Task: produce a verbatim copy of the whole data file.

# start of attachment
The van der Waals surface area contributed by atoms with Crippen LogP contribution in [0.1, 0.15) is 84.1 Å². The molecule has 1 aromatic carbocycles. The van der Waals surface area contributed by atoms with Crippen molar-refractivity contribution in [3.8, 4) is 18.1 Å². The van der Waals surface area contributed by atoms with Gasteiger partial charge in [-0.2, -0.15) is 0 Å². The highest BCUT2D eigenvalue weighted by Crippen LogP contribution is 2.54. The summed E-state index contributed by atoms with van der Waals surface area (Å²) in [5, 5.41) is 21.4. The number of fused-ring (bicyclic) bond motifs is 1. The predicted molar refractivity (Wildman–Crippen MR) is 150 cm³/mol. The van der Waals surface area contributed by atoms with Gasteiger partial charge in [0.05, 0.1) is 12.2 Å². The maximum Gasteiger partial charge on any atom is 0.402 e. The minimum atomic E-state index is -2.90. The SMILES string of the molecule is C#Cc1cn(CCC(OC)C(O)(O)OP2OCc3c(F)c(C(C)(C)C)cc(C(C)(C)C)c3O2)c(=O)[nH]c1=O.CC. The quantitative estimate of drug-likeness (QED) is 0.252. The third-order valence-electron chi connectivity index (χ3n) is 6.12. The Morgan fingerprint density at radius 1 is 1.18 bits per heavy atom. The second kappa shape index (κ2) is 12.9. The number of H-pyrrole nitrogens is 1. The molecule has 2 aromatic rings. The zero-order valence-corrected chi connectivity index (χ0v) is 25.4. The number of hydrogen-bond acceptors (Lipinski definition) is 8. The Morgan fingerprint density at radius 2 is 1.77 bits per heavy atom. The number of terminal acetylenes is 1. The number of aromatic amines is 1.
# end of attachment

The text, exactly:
The van der Waals surface area contributed by atoms with Crippen LogP contribution in [0.1, 0.15) is 84.1 Å². The molecule has 1 aromatic carbocycles. The van der Waals surface area contributed by atoms with Crippen molar-refractivity contribution in [3.8, 4) is 18.1 Å². The van der Waals surface area contributed by atoms with Gasteiger partial charge in [-0.2, -0.15) is 0 Å². The highest BCUT2D eigenvalue weighted by Crippen LogP contribution is 2.54. The summed E-state index contributed by atoms with van der Waals surface area (Å²) in [5, 5.41) is 21.4. The number of fused-ring (bicyclic) bond motifs is 1. The predicted molar refractivity (Wildman–Crippen MR) is 150 cm³/mol. The van der Waals surface area contributed by atoms with Gasteiger partial charge in [0.05, 0.1) is 12.2 Å². The maximum Gasteiger partial charge on any atom is 0.402 e. The minimum atomic E-state index is -2.90. The SMILES string of the molecule is C#Cc1cn(CCC(OC)C(O)(O)OP2OCc3c(F)c(C(C)(C)C)cc(C(C)(C)C)c3O2)c(=O)[nH]c1=O.CC. The quantitative estimate of drug-likeness (QED) is 0.252. The third-order valence-electron chi connectivity index (χ3n) is 6.12. The Morgan fingerprint density at radius 1 is 1.18 bits per heavy atom. The second kappa shape index (κ2) is 12.9. The number of H-pyrrole nitrogens is 1. The molecule has 2 aromatic rings. The zero-order valence-corrected chi connectivity index (χ0v) is 25.4. The number of hydrogen-bond acceptors (Lipinski definition) is 8. The Morgan fingerprint density at radius 2 is 1.77 bits per heavy atom. The number of terminal acetylenes is 1. The number of aromatic amines is 1.